Interestingly, this measure is officially framed by Japan as a “use of weapons,” not a “use of force,” as the latter is only permissible in cases of national self-defense against armed attack under Article 51 of the U.N. Charter. In the Japanese government’s view, the “use of weapons” is not prohibited by the U.N. Charter since it does not amount to a use of force under Article 2(4). Instead, the Japanese government maintains that such actions are consistent with what it maintains is the customary international law right of “minor self-defense” against infringements below the threshold of an armed attack, a right that it maintains is distinct from the right to self-defense against an armed attack set forth in Article 51 of the U.N. Charter. This anomalous interpretation has been criticized by Japanese international law scholars who say that there is no difference between customary international law and the U.N. Charter in relation to the notion of national self-defense. Nonetheless, the Japanese government has advanced this “minor self-defense” right argument for the “use of weapons” under international law for a long time and in a variety of different contexts, such as the protection of its nationals abroad.
Of course, Japan’s “use of weapons” doctrine has limits. It is much more restricted than the use of force and is subject to various domestic laws and regulations defining the nature and scope of SDF operations, particularly as its purpose is only to respond to the infringement at issue. Notably, the “use of weapons” is strictly limited to the destruction of those falling objects alone; Japan cannot counterattack North Korea or its missile sites under this framework. That is the most significant difference between the “use of weapons” in “minor self-defense” against infringements not arising to the level of an armed attack and the use of force in self-defense against armed attacks.
The Relevance of U.S. Individual Self-Defense
Finally, notwithstanding Japan’s ability to destroy any incoming projectiles, retired Major General Charles Dunlap has pointed out that the United States might still be able to use force on the basis of individual self-defense based on its own assessment that the projectile posed an actual or imminent threat of armed attack on the U.S. military forces it maintains Japanese territory. The Japanese government has maintained that whether an armed attack qualifies under Article V of the Japan-U.S. Security Treaty must be determined jointly and any response closely coordinated, as reflected in the bilateral 2015 Guidelines for Japan-U.S. Defense Coordination. If the United States did not coordinate its actions with Japan, the two countries’ anomalous and disparate views on the international law governing the use of force and self-defense—particularly when combined with their potentially different sensitivities and views of the threat level posed by North Korea—could result in a range of very difficult circumstances. For example, if the United States were to pursue a strike in response to an incident in Japanese territory using its forces stationed there, Japan could find itself internationally responsible for aiding and assisting what many view as an illegal use of force by the United States against North Korea. This is particularly relevant to the present situation given the skepticism with which many legal experts view the legality of “bloody nose” strikes. For these reasons, Japan must prepare for the possibility that the United States will act in its own individual self-defense and whatever consequences may flow from that choice.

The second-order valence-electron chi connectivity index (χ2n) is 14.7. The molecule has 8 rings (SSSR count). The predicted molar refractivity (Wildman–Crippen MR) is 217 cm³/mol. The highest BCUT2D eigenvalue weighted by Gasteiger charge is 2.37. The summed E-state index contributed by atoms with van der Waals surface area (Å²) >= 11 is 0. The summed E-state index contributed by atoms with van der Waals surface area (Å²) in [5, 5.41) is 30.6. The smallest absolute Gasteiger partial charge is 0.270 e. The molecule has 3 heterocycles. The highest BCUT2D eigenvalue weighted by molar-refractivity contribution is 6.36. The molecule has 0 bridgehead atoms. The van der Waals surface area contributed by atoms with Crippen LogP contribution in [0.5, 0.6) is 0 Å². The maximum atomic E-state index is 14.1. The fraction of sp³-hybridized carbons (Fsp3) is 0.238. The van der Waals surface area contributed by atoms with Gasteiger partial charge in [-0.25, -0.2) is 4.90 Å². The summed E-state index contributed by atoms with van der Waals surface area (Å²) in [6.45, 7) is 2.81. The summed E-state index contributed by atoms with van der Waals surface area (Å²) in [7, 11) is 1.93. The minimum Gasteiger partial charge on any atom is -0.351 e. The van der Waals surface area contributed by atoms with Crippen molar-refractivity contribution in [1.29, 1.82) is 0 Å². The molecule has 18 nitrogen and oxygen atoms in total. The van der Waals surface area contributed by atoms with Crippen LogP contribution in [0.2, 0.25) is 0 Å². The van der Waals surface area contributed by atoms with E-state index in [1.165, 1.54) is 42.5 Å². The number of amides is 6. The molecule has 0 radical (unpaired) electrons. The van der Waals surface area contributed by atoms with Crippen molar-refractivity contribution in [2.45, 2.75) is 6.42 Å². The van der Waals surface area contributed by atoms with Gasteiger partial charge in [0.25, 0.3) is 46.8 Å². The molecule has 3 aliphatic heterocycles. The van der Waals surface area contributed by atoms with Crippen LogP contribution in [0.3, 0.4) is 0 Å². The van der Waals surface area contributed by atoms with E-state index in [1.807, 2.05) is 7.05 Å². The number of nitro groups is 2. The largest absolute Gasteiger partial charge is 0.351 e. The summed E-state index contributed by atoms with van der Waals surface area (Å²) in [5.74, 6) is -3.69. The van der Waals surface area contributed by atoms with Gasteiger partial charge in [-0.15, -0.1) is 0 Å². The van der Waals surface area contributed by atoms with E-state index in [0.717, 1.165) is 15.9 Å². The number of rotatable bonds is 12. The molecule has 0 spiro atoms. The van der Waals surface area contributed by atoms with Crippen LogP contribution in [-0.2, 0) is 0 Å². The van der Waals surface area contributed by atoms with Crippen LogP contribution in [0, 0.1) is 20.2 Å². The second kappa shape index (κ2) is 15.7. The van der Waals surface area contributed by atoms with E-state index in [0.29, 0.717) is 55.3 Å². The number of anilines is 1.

Further, any U.S. action by U.S. forces stationed in Japanese territory that was not jointly determined to fall under Article V of the Japan-U.S. Security Treaty would still be subject to the “prior consultation” mechanism described above under Article VI of the treaty and the 1960 exchange of notes. Article VI and the exchange of notes add this requirement to the general principle of consultation reflected in Article IV in order to ensure that Japan can avoid becoming embroiled in armed conflicts between the United States and neighboring states (such as China, Russia and North Korea) even where there has been no armed attack on Japan. Indeed, in Japan, this risk has been a source of great concern and controversy since at least the Korean War. And recent discussions surrounding a possible “bloody nose” strike have done little to assuage these concerns.
The opinions expressed here are solely those of the author and do not necessarily represent the position of the Japanese government or the Ministry of Defense of Japan. The English translations of any Japanese texts are the author’s own except where a link to an English translation is provided.